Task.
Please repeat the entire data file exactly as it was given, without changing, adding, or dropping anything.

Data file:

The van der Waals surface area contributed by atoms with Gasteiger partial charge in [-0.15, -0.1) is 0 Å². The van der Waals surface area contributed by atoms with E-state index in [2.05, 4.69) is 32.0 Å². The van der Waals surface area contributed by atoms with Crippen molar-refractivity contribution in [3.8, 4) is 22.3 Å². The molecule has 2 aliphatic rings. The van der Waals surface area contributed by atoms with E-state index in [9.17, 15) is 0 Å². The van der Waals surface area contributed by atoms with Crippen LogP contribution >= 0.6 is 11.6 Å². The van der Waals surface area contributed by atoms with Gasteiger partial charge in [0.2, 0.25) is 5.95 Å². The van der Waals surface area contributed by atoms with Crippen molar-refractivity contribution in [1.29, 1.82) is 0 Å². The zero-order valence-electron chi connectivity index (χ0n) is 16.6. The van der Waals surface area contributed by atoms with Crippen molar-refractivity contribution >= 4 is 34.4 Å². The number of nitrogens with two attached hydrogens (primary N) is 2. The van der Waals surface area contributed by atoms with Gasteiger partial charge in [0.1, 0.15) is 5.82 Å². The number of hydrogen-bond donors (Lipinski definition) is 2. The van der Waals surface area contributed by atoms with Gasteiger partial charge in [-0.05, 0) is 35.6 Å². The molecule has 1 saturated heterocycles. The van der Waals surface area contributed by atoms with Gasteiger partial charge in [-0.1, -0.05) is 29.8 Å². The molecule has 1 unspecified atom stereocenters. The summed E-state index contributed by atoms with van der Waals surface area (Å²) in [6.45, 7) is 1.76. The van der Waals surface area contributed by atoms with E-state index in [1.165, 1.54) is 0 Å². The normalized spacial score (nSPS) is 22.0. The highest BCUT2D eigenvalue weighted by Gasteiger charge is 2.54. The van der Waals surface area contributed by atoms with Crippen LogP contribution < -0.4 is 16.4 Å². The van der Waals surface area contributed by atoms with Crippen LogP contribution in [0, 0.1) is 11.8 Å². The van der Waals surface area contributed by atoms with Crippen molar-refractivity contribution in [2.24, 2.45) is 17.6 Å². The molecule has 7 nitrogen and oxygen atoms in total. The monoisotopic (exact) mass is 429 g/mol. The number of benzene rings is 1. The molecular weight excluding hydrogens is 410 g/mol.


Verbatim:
The van der Waals surface area contributed by atoms with Gasteiger partial charge in [-0.15, -0.1) is 0 Å². The van der Waals surface area contributed by atoms with E-state index in [2.05, 4.69) is 32.0 Å². The van der Waals surface area contributed by atoms with Crippen molar-refractivity contribution in [3.8, 4) is 22.3 Å². The molecule has 2 aliphatic rings. The van der Waals surface area contributed by atoms with E-state index in [9.17, 15) is 0 Å². The van der Waals surface area contributed by atoms with Crippen LogP contribution >= 0.6 is 11.6 Å². The van der Waals surface area contributed by atoms with Gasteiger partial charge in [0.2, 0.25) is 5.95 Å². The van der Waals surface area contributed by atoms with Crippen molar-refractivity contribution in [1.29, 1.82) is 0 Å². The zero-order valence-electron chi connectivity index (χ0n) is 16.6. The van der Waals surface area contributed by atoms with Crippen molar-refractivity contribution >= 4 is 34.4 Å². The number of nitrogens with two attached hydrogens (primary N) is 2. The van der Waals surface area contributed by atoms with Gasteiger partial charge in [0.1, 0.15) is 5.82 Å². The number of hydrogen-bond donors (Lipinski definition) is 2. The van der Waals surface area contributed by atoms with Gasteiger partial charge in [-0.05, 0) is 35.6 Å². The molecule has 1 saturated heterocycles. The van der Waals surface area contributed by atoms with Gasteiger partial charge in [-0.1, -0.05) is 29.8 Å². The molecule has 1 unspecified atom stereocenters. The summed E-state index contributed by atoms with van der Waals surface area (Å²) in [6.45, 7) is 1.76. The van der Waals surface area contributed by atoms with E-state index in [1.165, 1.54) is 0 Å². The normalized spacial score (nSPS) is 22.0. The highest BCUT2D eigenvalue weighted by Gasteiger charge is 2.54. The van der Waals surface area contributed by atoms with Crippen LogP contribution < -0.4 is 16.4 Å². The van der Waals surface area contributed by atoms with Crippen LogP contribution in [0, 0.1) is 11.8 Å². The van der Waals surface area contributed by atoms with Crippen molar-refractivity contribution in [2.24, 2.45) is 17.6 Å². The molecule has 7 nitrogen and oxygen atoms in total. The monoisotopic (exact) mass is 429 g/mol. The number of benzene rings is 1. The molecular weight excluding hydrogens is 410 g/mol.